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Ron Kaye: RIP Blockbuster and human connectivity

November 15, 2013

Dish Network, its shares up 50% since March, soared to new highs on Wednesday just hours before its Blockbuster employees were showing up for work in the middle of the night for the opening day of the liquidation sale of DVDs and video games in the last 500 of what once was a 9,000-store chain.

It was the end of an era that began 30 years ago.

Video stores like chain book and music stores before them are victims of the Internet virus — Sam Goody, Tower, Glendale-based Licorice Pizza, Virgin Megastores, Wherehouse, Borders, Crown Books, Walton Books, B. Dalton… the list goes on and on and the job losses are staggering.

Where have all those people gone? Are they working in the warehouses of Amazon — the most destructive company that ever existed because it prefers to eliminate all competition and avoid taxation by never making much of a profit at least until the day comes when there is nowhere else to turn?

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Are we, the consumers, so averse to being among other people, of going out and about, that we have become agoraphobic or maybe just so lazy?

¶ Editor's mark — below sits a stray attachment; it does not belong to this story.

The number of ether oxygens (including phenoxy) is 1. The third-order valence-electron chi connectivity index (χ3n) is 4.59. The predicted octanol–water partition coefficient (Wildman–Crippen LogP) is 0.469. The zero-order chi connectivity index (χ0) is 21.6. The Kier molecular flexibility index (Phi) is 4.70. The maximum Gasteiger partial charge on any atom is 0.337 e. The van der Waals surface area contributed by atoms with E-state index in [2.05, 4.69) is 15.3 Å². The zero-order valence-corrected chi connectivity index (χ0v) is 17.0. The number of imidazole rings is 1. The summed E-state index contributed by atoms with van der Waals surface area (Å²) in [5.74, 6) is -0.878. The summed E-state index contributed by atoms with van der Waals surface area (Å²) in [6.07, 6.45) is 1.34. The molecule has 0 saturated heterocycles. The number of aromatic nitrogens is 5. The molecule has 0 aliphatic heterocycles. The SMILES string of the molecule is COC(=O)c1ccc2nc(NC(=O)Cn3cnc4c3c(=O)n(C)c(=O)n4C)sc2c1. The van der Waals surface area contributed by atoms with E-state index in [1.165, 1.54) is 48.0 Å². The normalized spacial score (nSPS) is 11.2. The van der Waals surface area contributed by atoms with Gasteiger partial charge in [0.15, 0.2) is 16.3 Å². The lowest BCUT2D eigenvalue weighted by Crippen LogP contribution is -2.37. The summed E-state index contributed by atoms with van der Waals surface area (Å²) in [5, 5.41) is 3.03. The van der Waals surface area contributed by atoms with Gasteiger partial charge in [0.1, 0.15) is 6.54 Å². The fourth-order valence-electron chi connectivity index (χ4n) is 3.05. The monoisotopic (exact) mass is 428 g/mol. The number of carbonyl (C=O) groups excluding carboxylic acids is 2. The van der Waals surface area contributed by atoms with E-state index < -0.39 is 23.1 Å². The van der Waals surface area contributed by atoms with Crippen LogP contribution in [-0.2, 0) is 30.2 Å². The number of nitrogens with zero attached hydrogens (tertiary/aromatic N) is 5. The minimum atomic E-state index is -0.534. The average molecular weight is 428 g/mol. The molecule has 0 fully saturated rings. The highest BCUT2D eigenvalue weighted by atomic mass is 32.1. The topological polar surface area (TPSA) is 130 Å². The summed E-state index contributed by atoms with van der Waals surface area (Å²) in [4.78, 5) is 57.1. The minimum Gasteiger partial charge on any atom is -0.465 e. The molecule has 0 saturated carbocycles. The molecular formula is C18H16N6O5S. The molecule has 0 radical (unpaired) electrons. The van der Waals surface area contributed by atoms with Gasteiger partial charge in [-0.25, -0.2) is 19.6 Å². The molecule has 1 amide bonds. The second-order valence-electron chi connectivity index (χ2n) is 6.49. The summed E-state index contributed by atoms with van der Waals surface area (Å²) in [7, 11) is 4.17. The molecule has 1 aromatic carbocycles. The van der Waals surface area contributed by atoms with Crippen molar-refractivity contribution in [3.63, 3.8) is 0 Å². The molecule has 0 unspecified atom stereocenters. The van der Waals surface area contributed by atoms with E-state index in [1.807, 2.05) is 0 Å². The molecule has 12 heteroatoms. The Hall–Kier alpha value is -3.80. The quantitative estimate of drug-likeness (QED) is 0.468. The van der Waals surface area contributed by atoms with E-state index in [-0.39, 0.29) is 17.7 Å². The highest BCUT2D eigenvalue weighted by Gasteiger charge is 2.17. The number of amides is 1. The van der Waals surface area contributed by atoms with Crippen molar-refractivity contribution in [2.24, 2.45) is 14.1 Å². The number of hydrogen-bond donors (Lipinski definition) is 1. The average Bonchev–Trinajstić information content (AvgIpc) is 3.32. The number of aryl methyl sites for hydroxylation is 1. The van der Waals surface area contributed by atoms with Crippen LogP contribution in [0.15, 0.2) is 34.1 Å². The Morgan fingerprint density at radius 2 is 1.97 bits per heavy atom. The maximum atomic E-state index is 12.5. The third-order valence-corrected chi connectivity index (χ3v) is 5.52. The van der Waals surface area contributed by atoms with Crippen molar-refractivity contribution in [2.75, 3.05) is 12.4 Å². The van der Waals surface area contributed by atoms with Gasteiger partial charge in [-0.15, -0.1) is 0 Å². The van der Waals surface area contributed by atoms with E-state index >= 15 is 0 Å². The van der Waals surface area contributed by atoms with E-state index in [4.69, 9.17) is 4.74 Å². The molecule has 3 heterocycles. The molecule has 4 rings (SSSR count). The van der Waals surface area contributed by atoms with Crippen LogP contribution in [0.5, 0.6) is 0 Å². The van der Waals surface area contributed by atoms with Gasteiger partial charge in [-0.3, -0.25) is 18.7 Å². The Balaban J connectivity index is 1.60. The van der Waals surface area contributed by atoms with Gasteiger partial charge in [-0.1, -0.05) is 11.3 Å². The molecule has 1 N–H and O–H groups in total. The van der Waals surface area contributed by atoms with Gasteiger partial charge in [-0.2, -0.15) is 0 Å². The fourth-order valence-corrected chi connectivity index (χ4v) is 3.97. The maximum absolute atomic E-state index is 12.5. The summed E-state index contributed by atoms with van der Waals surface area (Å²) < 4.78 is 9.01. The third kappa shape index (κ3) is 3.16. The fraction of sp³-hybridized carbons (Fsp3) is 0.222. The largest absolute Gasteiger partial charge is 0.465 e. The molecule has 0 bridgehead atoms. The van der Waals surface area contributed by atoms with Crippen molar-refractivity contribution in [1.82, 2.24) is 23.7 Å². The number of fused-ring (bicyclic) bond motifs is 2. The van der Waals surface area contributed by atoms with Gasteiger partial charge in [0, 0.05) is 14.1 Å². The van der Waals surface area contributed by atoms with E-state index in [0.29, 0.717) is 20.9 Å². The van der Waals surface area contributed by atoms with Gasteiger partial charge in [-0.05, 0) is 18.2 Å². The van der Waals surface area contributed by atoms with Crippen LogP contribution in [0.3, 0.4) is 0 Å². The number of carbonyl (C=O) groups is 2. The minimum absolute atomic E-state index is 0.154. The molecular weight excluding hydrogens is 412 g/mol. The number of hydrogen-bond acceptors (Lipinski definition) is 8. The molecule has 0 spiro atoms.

You would never have guessed that at 10 a.m. Thursday at Blockbuster's "flagship" store in the San Fernando Valley, there would be a mob scene of more than 100 customers scooping up handfuls of used DVDs at a 33% discount and used video games reduced 10% or cover inserts for 20 cents each or anything else that was portable from TVs to display cases.

As he rang up sales and clambered up and down an aluminum ladder to remove equipment hanging from the ceiling, the manager of my local Blockbuster was his usual cheery self, unfazed by getting his dismissal notice in an email, unfazed by being at work since 3 a.m. to get his store ready.

"Pride," Robert Sprout said, "That's what makes this store so special, why we survived right up to the end."

After a pause, he added: "And it's fun….Wasn't it Sir Isaac Newton who said, 'If you love your job you never work a day in your life.' It's that way for me."

Actually it was Confucius, but why quibble. The point was well taken. Sprout loved his job, and created an atmosphere in his well-run store that made it fun. He greeted customers, offered his opinion on movies, asked what movies they liked lately.

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